The farm child-care centre is one of six innovative enterprises that will be pitching their socially-minded business at this year’s ChangeUP, Dec. 3 at the Kelowna Community Theatre.

ChangeUP: Innovating for Social Change is the second audience-voting pitch competition by Okanagan Changemakers and Valley First.

On Thursday, Dec. 3 at 7 p.m. six organizations will have the opportunity to pitch their idea at the  Kelowna Community Theatre. The evening will recognize the best social impact initiatives in the Okanagan, with the audience choosing the winners.

A freezing rescue

A lost snowboarder is home safe and sound after search and rescue personnel quickly found the boarder as temperatures dropped well below freezing.

Late Saturday evening, Central Okanagan Search and Rescue, Penticton SAR,Vernon SAR, BC Ambulance, Big White Security, Ski Patrol, and the RCMP worked together to locate the missing/lost snowboarder near the Big White Ski Resort who was not dressed for overnight weather or below freezing temperatures.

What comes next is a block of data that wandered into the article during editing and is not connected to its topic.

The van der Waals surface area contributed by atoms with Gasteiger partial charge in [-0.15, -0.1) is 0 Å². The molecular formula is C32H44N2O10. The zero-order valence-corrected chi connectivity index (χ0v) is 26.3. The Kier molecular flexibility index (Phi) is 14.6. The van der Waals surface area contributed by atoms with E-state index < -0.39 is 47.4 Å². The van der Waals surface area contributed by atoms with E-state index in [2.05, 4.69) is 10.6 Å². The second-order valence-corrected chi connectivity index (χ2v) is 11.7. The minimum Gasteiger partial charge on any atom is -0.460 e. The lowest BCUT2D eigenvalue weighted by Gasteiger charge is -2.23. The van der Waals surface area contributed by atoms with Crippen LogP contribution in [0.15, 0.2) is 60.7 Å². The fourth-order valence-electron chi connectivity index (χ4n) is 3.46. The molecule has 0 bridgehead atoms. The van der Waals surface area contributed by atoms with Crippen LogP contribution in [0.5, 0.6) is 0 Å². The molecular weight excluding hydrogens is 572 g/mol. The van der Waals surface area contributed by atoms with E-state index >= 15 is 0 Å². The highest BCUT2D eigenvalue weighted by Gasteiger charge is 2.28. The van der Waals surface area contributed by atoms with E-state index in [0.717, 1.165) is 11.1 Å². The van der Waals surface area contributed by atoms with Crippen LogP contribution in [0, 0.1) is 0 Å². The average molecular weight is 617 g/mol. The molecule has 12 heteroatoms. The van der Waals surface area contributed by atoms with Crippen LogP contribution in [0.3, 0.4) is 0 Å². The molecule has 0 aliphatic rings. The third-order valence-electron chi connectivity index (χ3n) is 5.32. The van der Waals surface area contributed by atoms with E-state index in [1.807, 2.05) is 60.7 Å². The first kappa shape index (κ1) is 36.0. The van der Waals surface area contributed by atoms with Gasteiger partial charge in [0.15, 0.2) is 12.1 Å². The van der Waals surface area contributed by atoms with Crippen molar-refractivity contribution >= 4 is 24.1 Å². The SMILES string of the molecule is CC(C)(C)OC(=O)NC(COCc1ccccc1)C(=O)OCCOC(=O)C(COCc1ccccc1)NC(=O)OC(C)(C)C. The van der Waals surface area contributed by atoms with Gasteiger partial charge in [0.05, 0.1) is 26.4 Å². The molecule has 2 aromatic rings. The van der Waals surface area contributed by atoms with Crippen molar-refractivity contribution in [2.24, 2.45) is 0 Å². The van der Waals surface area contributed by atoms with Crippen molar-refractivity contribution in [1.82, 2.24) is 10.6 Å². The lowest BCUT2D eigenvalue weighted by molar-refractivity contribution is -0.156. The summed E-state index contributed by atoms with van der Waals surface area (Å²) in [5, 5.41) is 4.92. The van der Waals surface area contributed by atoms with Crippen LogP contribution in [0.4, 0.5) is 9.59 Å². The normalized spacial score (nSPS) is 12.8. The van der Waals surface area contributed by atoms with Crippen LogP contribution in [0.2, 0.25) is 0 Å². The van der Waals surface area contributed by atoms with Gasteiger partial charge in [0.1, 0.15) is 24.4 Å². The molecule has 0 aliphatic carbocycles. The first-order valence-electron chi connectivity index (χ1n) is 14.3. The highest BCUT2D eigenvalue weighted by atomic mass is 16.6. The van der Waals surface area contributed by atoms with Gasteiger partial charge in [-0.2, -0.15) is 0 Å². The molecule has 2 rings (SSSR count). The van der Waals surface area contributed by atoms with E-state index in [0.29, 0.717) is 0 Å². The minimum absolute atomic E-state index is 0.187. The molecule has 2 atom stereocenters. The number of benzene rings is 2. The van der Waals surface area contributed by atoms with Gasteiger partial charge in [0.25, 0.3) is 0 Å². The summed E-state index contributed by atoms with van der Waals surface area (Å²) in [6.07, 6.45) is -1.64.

“Six PENSAR members joined COSAR search teams and after an extensive search of the area, the subject was found by SAR members in good condition,” says Mike Porter with PENSAR.

“Great teamwork and outcome.”

Global climate march

Kelowna will join hundreds of thousands worldwide in the Global Climate March to avert climate catastrophe at 1 p.m., Sunday in Kerry Park/The Sails.

Avaaz and hundreds of local, national and international organizations are taking to the streets across the world on Nov. 29.

The march will take place on the eve of a major summit of world leaders in Paris to discuss a unified global response to the crisis of climate change.

Thousands of events will be held in more than 150 countries to deliver a resounding public call to world leaders to take urgent and ambitious action when they meet in Paris

"The Global Climate March is snowballing into a massive mobilization of millions around the world who want leaders to do more to stop runaway climate change," said Darin, an Avaaz member from Kelowna.